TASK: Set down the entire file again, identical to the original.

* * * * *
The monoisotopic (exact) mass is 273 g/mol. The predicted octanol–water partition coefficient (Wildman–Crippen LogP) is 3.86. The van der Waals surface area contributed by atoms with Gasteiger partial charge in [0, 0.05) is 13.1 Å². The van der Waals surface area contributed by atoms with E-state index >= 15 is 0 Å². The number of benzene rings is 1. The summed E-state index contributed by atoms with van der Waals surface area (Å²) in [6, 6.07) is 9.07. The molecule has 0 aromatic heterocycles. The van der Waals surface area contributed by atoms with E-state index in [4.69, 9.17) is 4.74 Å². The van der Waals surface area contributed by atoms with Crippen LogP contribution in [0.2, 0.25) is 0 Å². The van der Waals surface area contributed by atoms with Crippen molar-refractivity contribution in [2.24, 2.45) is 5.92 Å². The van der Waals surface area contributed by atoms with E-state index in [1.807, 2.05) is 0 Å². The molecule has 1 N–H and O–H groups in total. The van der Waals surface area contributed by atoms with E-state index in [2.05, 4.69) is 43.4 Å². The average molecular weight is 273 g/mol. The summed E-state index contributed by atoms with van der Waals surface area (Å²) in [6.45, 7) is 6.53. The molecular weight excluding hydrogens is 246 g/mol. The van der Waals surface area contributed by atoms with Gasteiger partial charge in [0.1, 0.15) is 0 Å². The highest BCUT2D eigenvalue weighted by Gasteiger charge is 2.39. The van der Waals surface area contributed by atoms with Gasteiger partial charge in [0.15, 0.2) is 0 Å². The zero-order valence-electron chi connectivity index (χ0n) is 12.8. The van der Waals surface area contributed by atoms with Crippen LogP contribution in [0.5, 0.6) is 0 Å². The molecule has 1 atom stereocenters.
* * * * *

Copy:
The monoisotopic (exact) mass is 273 g/mol. The predicted octanol–water partition coefficient (Wildman–Crippen LogP) is 3.86. The van der Waals surface area contributed by atoms with Gasteiger partial charge in [0, 0.05) is 13.1 Å². The van der Waals surface area contributed by atoms with E-state index >= 15 is 0 Å². The number of benzene rings is 1. The summed E-state index contributed by atoms with van der Waals surface area (Å²) in [6, 6.07) is 9.07. The molecule has 0 aromatic heterocycles. The van der Waals surface area contributed by atoms with E-state index in [4.69, 9.17) is 4.74 Å². The van der Waals surface area contributed by atoms with Crippen LogP contribution in [0.2, 0.25) is 0 Å². The van der Waals surface area contributed by atoms with Crippen molar-refractivity contribution in [2.24, 2.45) is 5.92 Å². The van der Waals surface area contributed by atoms with E-state index in [1.807, 2.05) is 0 Å². The molecule has 1 N–H and O–H groups in total. The van der Waals surface area contributed by atoms with E-state index in [2.05, 4.69) is 43.4 Å². The average molecular weight is 273 g/mol. The summed E-state index contributed by atoms with van der Waals surface area (Å²) in [6.45, 7) is 6.53. The molecular weight excluding hydrogens is 246 g/mol. The van der Waals surface area contributed by atoms with Gasteiger partial charge in [0.1, 0.15) is 0 Å². The highest BCUT2D eigenvalue weighted by Gasteiger charge is 2.39. The van der Waals surface area contributed by atoms with Gasteiger partial charge in [0.15, 0.2) is 0 Å². The zero-order valence-electron chi connectivity index (χ0n) is 12.8. The van der Waals surface area contributed by atoms with Crippen LogP contribution in [0.5, 0.6) is 0 Å². The molecule has 1 atom stereocenters.